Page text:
Here's what I wanted out of this project:
Reasonable battery capacity, ability to recharge itself, reasonable audio fidelity, rugged durability, ability to charge/ power other devices [music players, phones, raft inflaters].
As far as I know, so long as I don't let the battery go flat for too long this box should be able to provide electricity and music for years without ever plugging it into the grid.
Step 1: The Box
Other options I considered were Pelican cases, tool boxes, and suitcases.
Step 2: Ingredients
20mm Ammo can.
Pyle marine audio deck. [inputs for 1/8" mini, SD card, USB.]
West Marine water tight, 3 gang, 12v outlet.
A couple of brass bolts. [For aux. power out.]
Super cheap automotive LED accent lights.
Harbor Freight jump-start kit. [Battery, charger, light switch, power switch, battery meter.]
Harbor Freight solar battery charger.
I chose the deck with a couple of things in mind. There is no spinning media [read efficient], it has a weather band tuner [many a traveler has been saved by NOAA's warning of incoming foul weather], it was relatively cheap [$75], it has a variety of inputs for a variety of purposes, including a SD card slot [awesome], and it's supposed to be resistant to wet conditions.
The battery that I harvested from the jump-kit was a 17Ah [Amp hour] SLA [sealed lead acid] and was the perfect size to fit between the walls of the ammo can, below the speaker frames, and left enough room to add a second battery on the day I decide I need more energy capacity. Sadly, after the year or so that this project sat still I let the battery go flat and it crapped out on me [I blame cheap HF equipment]. I had to buy a new one with 18Ah.
[Caveat, I love/hate harbor freight. If it's too cheap to be true, it's probably not worth the time or money you spend. But it IS a hacker's paradise.]
Step 3: Faceplate
Once I got all of the layout done it was time to wire it all up. Yet another challenge that would not have made for good TV. Lots of decisions here; what does and does not go to the mains switch, what goes in parallell/ series, how to make the solar panel and wall charger not blow each other up [fingers crossed]. The photos show the complexity. Your results may vary.
Step 4: Speakers
Once I had a smaller pair, that would work in this case, it was a matter of cutting one big hole and four small holes for each speaker. Measure carefully, mark clearly, cut slowly, and mount with confidence.
Oh yeah, install the foam gaskets before mounting.
Right now I'm debating how well I want to seal the interface between the speaker and the wall of the box. On one hand, a water tight seal would be great for foul weather and the occasional dunking. But with the lid closed I fear barometric and altitude changes might damage the speakers, so a less than perfect seal might be an advantage.
Someday I will find, and invest in, a two-way check valve to regulate internal pressure without compromising watertightness.
Step 5: Mounting Frame
Here I [finally] went back to my original inspiration: Joe's box. He had used a wooden frame to hold the battery and mount the faceplate. Thanks Joe. Your inspiration saved me from myself.
Again careful measuring wins the day. Find the position of your speakers relative to the sides, and cut away the floor plate where it will need to pass by the speaker frames.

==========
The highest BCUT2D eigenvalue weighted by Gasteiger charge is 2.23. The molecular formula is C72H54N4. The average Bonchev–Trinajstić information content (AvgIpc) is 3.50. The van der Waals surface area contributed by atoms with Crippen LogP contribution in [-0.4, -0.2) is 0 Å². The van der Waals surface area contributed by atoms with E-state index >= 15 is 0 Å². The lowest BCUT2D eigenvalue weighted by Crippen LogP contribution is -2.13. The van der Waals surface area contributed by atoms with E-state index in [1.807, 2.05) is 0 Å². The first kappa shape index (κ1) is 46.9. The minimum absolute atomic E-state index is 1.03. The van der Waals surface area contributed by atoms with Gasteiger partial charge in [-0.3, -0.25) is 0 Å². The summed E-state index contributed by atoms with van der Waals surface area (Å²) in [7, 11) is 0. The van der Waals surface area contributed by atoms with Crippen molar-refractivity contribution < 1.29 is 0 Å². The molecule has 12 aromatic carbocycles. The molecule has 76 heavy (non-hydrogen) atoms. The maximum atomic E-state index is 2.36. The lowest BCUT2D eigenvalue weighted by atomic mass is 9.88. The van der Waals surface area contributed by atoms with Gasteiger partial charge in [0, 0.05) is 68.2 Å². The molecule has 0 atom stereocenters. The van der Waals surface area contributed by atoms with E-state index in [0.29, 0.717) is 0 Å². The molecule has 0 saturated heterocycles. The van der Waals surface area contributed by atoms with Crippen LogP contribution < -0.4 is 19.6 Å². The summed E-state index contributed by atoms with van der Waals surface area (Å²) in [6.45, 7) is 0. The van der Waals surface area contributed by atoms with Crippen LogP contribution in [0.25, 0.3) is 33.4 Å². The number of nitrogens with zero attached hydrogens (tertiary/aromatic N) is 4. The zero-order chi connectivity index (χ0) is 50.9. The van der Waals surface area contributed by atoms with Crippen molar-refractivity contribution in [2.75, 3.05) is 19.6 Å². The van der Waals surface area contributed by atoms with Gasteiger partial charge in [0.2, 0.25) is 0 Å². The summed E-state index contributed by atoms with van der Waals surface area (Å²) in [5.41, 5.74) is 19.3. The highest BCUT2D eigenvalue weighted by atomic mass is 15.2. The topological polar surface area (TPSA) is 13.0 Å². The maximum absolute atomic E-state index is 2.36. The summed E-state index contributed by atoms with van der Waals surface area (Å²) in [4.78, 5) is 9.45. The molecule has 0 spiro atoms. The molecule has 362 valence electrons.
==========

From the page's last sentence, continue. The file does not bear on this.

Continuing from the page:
I chose to "swiss cheese" the floor plate. I'm not sure if it will help, but my feeling is that it will provide a little air and cooling to help prevent the battery from overheating.
The rest of the frame I glued and stapled together. I used screws to attach two more pieces of wood that will help lock in the batteries. That way, if or when, I decide to add a second battery, I can move them to where they will be needed in that case.
Step 6: Battery Mount
You know, my old boss hated plumbing strap. And he passed that prejudice along to me. However, there are times when the the "right" solution would require far too much fabrication, time, and money, and a little bit of that ugly, holey [unholy], curly stuff does just the trick. Careful work here will keep you from wanting to hide this piece from view.
But the coolest part is that piece of white plastic sticking out the side. The plastic is Polyethylene [HMPE] like what milk jugs and flexible cutting mats are made of. I cut it to be just long enough to wrap three sides and a little extra to tuck back down the side. What this accomplished is two-fold. It Isolates the battery from the metal sides of the box [I hear that's good]. But the coolest part was that it made the perfect, spring loaded guide that holds the whole assembly snugly inside the box. With it I can turn the box upside-down and the frame stays put. Cool!
Step 7: Final Assembly
Step 8: Enjoy
It works on it's side, or upright, though everything is upside-down when on it's side. Upright focuses the sound in the direction of the listener [efficiency] and still functions as a spare seat in camp. So That's probably how it will work most often.
Step 9: Not Pictured
I mounted the solar panel to the inside of the lid with velcro... magical stuff. I intend to add a couple velcro straps to the system so, perhaps, I could mount the panel to a tent pole or nearby tree.
I will also add some velcro to the inside walls of the mounting frame to hold the accessory cords, charging cables, and what-not out of the way.
A paint job is in question. But for now, I'm going punk rock.
There you have it; My first instructable!
Special thanks to Joe who inspired the project and then the work.